Discussions regarding social media and the Internet regularly mention the saying, “people gain muscle behind the keyboard.” While often times this is in regards to cyber bullying, it is applicable in other ways as well.
What this saying implies at its core is that people are empowered by the keyboard and digital media. How that empowerment is manifested is what makes all the difference.
Perhaps this is why behind most shared recipes and photos of a prepared meal is a story that the author feels important to share. It is rare to find a recipe online today without a long narrative before it. Why is this? Because thanks to digital media, anyone can be an author to some degree. Anyone can be a food photographer and critic with their handheld camera phone. There is a hierarchy, of course, based on skill and perhaps even more so, the number of followers you have. Because of that follower count and because of the empowerment digital media provides, everyone can share their meal and the history behind their recipe in an instant. We have an immense amount of information at our fingertips, so it makes sense to organize and analyze it critically.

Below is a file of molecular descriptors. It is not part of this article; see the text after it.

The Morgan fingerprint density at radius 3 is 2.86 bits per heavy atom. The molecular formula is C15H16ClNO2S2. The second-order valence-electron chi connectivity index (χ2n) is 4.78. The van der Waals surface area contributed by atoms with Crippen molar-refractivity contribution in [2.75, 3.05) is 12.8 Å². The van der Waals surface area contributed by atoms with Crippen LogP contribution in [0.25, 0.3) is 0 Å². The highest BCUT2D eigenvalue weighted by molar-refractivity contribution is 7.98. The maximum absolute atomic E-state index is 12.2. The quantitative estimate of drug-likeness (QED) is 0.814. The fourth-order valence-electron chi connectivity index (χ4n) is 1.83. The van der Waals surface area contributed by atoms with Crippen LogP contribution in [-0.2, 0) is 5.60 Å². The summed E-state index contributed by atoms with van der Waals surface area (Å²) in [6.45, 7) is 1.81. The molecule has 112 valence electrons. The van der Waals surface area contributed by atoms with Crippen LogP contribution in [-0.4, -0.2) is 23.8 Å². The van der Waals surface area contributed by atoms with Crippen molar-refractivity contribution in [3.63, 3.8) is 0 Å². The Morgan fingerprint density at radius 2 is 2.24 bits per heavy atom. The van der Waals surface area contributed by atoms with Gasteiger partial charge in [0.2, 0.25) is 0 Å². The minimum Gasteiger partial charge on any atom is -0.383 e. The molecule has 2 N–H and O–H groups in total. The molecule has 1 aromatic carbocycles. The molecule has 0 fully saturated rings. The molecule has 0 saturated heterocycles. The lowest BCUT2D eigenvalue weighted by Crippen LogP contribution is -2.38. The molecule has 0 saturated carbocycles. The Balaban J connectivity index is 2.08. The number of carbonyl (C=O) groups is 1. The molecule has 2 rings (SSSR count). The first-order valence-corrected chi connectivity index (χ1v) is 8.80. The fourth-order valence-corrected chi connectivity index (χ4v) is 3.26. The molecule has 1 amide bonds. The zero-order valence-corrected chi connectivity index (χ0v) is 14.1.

If the way a culture eats mirrors that culture itself, then what does the way we eat say about us?
The way we (mostly millennials or anyone engaged with digital media) eat today is all about sharing it digitally in visually striking ways. So, if we take a look at Instagram, SpoonU, Tasty Videos, or other food blogs, we are really looking at unintentionally curated exhibits of who we are.
For example, what does the way that American millennials eat today say about us culturally? That we often are in a hurry, some of us are drinking or changing to a healthy lifestyle, and some of us are becoming adults, perhaps too quickly for our liking. We are curious, experimental, eager to connect and share, maybe a little self righteous, conscious of what our peers want to see, and apparently very hungry.